• 2012 ZiPS: .264/.350/.474, 115 OPS+, 108 G, 456 PA
  • 2012 CAIRO: .273/.363/.474, .351 wOBA, 106 G, 459 PA
  • 2012 Bill James: .277/.373/.497, .376 wOBA, 134 G, 579 PA
The Bill James projection is the most favorable, both in terms of performance and playing time.  The other 2 projections, drawing heavily from the last couple years, expect A-Rod to only slightly improve on his playing time totals from 2011 (99 G, 428 PA) while continuing the downward trend in production that he's had over the last two seasons.  But if we can agree and accept that A-Rod's production should be declining some at his age and agree that the injury problems seem to be accelerating that decline, then we can agree that the first thing the Yankees need to address in 2012 is how to keep him healthy and in the lineup as much as possible.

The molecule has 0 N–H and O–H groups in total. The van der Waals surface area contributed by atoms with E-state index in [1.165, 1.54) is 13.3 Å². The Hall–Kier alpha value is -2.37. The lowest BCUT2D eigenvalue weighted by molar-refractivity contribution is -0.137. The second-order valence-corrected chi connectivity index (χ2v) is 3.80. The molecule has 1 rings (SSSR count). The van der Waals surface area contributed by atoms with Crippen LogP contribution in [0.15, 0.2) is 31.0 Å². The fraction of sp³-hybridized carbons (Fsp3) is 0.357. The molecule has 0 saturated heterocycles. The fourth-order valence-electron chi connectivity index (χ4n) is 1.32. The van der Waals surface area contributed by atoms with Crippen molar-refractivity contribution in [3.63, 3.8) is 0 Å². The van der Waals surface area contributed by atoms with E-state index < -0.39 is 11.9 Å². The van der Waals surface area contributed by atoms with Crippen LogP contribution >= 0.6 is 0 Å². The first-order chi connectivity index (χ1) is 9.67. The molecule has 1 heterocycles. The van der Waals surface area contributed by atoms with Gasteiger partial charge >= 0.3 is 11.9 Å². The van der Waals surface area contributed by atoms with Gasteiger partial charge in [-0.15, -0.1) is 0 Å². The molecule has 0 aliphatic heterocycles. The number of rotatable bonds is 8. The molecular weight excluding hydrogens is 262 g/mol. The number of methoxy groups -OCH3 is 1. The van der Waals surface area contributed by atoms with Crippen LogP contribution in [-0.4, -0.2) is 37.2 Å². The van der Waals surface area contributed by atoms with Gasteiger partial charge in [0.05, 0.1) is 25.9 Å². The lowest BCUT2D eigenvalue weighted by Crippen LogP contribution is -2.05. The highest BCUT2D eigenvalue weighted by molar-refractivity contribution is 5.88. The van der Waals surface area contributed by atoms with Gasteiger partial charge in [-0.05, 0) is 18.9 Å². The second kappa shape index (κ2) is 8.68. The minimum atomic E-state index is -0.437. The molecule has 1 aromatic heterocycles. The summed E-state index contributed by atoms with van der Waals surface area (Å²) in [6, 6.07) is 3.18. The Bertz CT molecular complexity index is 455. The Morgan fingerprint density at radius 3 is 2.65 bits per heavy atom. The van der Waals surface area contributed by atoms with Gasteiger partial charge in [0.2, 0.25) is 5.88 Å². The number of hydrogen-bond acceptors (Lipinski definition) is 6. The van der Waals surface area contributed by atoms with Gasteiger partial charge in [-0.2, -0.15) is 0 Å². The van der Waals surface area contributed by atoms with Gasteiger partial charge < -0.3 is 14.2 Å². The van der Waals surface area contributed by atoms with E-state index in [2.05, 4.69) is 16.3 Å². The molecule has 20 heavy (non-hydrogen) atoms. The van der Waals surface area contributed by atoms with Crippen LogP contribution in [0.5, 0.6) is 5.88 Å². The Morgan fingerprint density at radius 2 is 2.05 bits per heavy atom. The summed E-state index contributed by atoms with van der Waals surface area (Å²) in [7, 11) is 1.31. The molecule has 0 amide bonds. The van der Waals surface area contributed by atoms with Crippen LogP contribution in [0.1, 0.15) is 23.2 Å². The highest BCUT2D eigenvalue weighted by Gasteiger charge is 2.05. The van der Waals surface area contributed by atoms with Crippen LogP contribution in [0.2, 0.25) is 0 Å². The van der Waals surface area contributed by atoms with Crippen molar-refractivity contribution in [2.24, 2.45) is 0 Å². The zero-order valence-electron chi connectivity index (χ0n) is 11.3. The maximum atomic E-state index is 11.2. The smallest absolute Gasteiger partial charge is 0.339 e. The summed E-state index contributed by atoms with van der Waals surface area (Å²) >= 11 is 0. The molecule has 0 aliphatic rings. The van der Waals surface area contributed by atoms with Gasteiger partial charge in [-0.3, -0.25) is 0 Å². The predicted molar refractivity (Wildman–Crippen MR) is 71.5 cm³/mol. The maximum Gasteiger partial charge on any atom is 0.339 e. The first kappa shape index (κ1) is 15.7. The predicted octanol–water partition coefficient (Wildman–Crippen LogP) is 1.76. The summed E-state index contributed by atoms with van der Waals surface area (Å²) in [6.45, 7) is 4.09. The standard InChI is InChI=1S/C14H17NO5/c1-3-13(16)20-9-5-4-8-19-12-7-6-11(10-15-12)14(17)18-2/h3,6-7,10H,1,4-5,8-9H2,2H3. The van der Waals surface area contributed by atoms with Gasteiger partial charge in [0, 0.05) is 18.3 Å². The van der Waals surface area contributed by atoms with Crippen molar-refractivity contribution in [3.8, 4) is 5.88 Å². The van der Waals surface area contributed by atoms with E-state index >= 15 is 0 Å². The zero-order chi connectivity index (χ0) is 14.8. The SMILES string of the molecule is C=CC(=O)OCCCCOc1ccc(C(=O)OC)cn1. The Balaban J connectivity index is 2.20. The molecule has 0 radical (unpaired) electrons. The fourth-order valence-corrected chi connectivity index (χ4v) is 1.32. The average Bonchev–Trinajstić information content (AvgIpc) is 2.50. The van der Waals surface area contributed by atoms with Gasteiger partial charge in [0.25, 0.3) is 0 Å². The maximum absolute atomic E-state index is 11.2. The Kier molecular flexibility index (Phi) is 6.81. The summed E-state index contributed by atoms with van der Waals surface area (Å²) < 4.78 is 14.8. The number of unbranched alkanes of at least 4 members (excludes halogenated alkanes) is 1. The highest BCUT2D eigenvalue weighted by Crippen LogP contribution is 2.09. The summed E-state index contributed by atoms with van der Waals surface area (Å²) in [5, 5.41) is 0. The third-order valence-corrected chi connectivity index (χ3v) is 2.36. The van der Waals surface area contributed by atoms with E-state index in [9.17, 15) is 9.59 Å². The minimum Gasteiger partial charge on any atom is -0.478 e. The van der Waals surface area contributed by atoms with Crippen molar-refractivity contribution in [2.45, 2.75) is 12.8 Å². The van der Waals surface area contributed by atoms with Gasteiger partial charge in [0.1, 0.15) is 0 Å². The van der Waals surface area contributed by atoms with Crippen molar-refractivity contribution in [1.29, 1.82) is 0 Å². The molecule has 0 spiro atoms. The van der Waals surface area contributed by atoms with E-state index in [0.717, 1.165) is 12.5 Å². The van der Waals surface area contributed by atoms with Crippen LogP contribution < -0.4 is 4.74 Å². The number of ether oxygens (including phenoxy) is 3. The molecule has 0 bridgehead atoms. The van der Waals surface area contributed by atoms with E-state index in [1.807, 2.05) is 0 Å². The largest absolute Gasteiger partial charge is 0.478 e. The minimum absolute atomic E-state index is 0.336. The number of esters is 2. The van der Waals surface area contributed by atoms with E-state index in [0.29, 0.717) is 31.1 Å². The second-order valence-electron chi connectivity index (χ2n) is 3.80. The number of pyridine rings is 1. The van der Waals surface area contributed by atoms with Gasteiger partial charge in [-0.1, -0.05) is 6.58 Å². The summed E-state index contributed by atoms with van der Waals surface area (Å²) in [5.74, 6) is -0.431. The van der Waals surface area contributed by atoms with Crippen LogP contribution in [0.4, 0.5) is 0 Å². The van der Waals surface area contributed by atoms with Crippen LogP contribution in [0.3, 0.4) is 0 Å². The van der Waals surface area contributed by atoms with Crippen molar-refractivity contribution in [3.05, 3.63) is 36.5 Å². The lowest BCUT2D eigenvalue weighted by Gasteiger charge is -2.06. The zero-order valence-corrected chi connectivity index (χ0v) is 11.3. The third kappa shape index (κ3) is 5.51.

Once again this year we are being treated to reports on A-Rod's new offseason workout program that will keep him healthy and productive.  But at age 36 it would be unreasonable for us or the Yankees to expect a healthy full season from A-Rod in 2012 regardless of what that workout plan is, especially if he continues to be used the way he has over the past four seasons.  Joe has finally started to make a conscious effort to give A-Rod more time at DH in order to keep him healthy, but that approach has usually come after A-Rod has already been hurt.  This upcoming season should be the first where regular DH time and scheduled off days becomes a staple of his playing schedule.  Implementing a strict plan that guarantees Rodriguez regular DH time and regular rest from Day 1 should help lessen the wear and tear his body accumulates through the 162-game season and keep him producing at a high level.